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 FACTFILE
Born: 26 Jan 1962
Caps: 97
Goals: 8
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WORLD CUP FACTFILE
Winner
1986
Beaten finalist
1990
Participated
1986, 1990, 1994
Games/Goals
16/1
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Oscar Ruggeri
(Argentina)



     Born on January 26th 1962 in Corral de Bustos, Oscar Alfredo Ruggeri, also known as "El Cabezón" (big head), is one of the most successful defenders in Argentina's football history. He began his career in Boca Juniors, that wonderful team with Maradona, Brindisi, Gatti, Trobiani and Ruggeri led Boca to win a league championship in 1981. Four years later, in 1985, Ruggeri was transferred to River Plate where he helped them lift the Libertadores Cup, the Intercontinental Trophy and a league championship in 1986.

     A full-back who always gave his best, dominant in the air, committed and skillful, Ruggeri represented Argentina in three World Cups. When one speaks about the 1986 World Cup, most people think about Diego Maradona, but Oscar Ruggeri was also a key piece to Argentina's team. He scored the third goal that gave Argentina a 3-1 victory against South Korea in the first match, and led Argentina to achieve the best defensive record in the tournament with only 5 goals conceded in 7 games. In 1990, after a disappointing first round where Argentina were beaten by Cameroon in the opening match, the defending champions managed to reach the final after beating the favourites Brazil in the round of sixteen and the hosts Italy after penalties in the semifinal. Conceding just 4 goals in 7 matches, Maradona and Ruggeri were not able to repeat the success of Mexico 1986 as they lost the final against Germany. Ruggeri ended his 11 year international career after Argentina were knocked out by Romania in the 1994 World Cup, and his 97 caps for the national side was a record until it was beaten recently by Diego Simeone.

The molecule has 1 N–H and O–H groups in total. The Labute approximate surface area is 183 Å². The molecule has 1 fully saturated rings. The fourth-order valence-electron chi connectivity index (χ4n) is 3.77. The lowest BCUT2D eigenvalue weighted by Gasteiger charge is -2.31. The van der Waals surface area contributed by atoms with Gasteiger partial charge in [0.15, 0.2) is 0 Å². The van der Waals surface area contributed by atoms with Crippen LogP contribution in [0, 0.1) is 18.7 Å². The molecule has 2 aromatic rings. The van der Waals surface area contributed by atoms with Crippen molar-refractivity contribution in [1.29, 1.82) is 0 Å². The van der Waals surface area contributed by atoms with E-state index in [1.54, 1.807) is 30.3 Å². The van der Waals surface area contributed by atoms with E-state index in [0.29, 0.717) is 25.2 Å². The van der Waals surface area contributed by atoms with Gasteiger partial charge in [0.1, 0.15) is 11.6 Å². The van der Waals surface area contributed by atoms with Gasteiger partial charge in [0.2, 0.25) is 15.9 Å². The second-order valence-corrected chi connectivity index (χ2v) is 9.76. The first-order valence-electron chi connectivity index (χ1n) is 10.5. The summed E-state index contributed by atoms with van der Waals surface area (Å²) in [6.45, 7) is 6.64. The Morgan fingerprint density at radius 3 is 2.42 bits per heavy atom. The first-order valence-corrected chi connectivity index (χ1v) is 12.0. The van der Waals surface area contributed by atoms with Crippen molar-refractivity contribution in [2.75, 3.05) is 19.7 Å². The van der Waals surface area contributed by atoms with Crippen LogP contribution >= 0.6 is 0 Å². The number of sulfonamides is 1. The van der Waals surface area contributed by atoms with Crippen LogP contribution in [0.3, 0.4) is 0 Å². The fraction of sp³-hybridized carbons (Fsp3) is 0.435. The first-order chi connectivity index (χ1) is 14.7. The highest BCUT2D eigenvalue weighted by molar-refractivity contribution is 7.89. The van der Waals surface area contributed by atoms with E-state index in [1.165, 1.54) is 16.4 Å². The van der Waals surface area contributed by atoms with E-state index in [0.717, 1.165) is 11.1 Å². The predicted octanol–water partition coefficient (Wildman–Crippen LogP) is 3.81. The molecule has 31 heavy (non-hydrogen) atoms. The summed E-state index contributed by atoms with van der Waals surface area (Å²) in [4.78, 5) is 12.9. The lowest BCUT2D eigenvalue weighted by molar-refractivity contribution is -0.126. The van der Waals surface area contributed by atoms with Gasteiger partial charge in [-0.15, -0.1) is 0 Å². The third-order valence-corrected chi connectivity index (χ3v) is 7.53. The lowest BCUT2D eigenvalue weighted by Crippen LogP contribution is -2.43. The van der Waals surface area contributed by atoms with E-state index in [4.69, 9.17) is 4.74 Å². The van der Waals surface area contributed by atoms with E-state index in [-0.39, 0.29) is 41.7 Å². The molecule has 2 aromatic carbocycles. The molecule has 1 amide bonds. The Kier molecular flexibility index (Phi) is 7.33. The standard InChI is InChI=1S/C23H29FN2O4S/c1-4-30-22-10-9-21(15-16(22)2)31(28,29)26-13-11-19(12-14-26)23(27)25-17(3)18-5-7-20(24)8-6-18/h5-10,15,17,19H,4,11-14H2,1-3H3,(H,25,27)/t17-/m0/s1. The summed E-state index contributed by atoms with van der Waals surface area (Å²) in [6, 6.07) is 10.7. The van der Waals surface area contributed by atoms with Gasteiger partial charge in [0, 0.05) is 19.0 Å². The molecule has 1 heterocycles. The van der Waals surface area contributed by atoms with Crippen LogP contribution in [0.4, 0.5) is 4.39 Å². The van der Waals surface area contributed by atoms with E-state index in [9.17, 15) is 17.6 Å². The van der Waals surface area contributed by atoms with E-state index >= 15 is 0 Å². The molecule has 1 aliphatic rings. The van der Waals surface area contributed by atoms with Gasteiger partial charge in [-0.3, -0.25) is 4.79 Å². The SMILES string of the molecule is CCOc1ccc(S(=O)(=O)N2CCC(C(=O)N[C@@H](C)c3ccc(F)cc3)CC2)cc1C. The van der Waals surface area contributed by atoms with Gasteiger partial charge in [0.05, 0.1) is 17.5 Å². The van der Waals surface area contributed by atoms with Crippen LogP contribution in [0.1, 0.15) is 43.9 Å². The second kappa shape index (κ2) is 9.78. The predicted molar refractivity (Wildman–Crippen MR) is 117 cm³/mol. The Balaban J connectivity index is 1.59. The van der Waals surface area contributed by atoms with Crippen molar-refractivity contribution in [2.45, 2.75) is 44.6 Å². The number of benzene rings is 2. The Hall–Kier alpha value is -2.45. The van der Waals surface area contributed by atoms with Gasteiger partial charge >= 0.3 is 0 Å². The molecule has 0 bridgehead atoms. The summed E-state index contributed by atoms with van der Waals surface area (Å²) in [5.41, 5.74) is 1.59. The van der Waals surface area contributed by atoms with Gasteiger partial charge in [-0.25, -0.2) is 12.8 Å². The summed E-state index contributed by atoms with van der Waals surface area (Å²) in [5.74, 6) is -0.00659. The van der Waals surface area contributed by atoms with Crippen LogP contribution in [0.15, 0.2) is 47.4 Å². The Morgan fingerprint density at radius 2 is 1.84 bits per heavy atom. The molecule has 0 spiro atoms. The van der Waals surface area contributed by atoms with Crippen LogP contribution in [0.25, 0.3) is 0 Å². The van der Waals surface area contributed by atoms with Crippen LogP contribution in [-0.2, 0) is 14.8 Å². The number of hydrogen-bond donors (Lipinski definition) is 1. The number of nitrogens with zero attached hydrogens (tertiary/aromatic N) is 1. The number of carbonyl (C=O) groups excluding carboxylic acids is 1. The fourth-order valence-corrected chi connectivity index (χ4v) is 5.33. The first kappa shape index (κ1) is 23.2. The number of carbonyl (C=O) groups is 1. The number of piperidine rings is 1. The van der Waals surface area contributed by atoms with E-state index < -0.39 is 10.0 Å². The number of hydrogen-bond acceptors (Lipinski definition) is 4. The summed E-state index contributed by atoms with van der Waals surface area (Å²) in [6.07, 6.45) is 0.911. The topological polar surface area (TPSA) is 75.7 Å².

In 1988, Ruggeri moved to Spain and after a season at the club Logroñés, he was transferred to Real Madrid where he helped them win the 1988-89 Spanish championship. He came back to Argentina in 1990 to the club Vélez Sársfield. In 1991 he was voted South American Player of the Year by the Uruguayan newspaper 'El País'. He played one season for the club Ancona of Italy in 1992 and the same year he joined the America of Mexico. In 1994 he was transferred to San Lorenzo of Argentina and helped them lift a league championship in 1995. He ended his career playing for Lanús in 1997 and as many other players, he became a coach after his retirement.

 
 

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